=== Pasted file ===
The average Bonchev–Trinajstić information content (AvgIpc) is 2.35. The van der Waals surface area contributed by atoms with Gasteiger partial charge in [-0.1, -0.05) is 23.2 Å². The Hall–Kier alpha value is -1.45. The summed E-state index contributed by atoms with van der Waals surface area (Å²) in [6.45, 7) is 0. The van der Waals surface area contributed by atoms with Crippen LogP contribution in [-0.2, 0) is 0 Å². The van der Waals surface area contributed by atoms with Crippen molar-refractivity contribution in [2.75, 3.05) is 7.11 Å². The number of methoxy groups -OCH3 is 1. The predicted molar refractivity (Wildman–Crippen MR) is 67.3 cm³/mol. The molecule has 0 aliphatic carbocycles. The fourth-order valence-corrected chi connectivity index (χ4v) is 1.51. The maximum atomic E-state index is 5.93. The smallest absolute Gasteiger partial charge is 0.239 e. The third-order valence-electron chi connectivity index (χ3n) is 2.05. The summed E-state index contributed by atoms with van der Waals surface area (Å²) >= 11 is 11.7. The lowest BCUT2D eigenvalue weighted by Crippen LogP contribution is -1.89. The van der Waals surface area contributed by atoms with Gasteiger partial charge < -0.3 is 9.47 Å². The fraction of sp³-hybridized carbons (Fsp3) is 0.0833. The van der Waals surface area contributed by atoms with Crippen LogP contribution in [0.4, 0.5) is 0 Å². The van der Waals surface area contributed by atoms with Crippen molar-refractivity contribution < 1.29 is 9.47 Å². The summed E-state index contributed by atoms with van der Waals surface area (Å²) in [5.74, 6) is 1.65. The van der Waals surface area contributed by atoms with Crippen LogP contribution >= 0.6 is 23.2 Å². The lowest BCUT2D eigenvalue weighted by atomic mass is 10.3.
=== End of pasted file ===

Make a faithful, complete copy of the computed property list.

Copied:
The average Bonchev–Trinajstić information content (AvgIpc) is 2.35. The van der Waals surface area contributed by atoms with Gasteiger partial charge in [-0.1, -0.05) is 23.2 Å². The Hall–Kier alpha value is -1.45. The summed E-state index contributed by atoms with van der Waals surface area (Å²) in [6.45, 7) is 0. The van der Waals surface area contributed by atoms with Crippen LogP contribution in [-0.2, 0) is 0 Å². The van der Waals surface area contributed by atoms with Crippen molar-refractivity contribution in [2.75, 3.05) is 7.11 Å². The number of methoxy groups -OCH3 is 1. The predicted molar refractivity (Wildman–Crippen MR) is 67.3 cm³/mol. The molecule has 0 aliphatic carbocycles. The fourth-order valence-corrected chi connectivity index (χ4v) is 1.51. The maximum atomic E-state index is 5.93. The smallest absolute Gasteiger partial charge is 0.239 e. The third-order valence-electron chi connectivity index (χ3n) is 2.05. The summed E-state index contributed by atoms with van der Waals surface area (Å²) >= 11 is 11.7. The lowest BCUT2D eigenvalue weighted by Crippen LogP contribution is -1.89. The van der Waals surface area contributed by atoms with Gasteiger partial charge < -0.3 is 9.47 Å². The fraction of sp³-hybridized carbons (Fsp3) is 0.0833. The van der Waals surface area contributed by atoms with Crippen LogP contribution in [0.4, 0.5) is 0 Å². The van der Waals surface area contributed by atoms with Crippen molar-refractivity contribution < 1.29 is 9.47 Å². The summed E-state index contributed by atoms with van der Waals surface area (Å²) in [5.74, 6) is 1.65. The van der Waals surface area contributed by atoms with Crippen LogP contribution >= 0.6 is 23.2 Å². The lowest BCUT2D eigenvalue weighted by atomic mass is 10.3.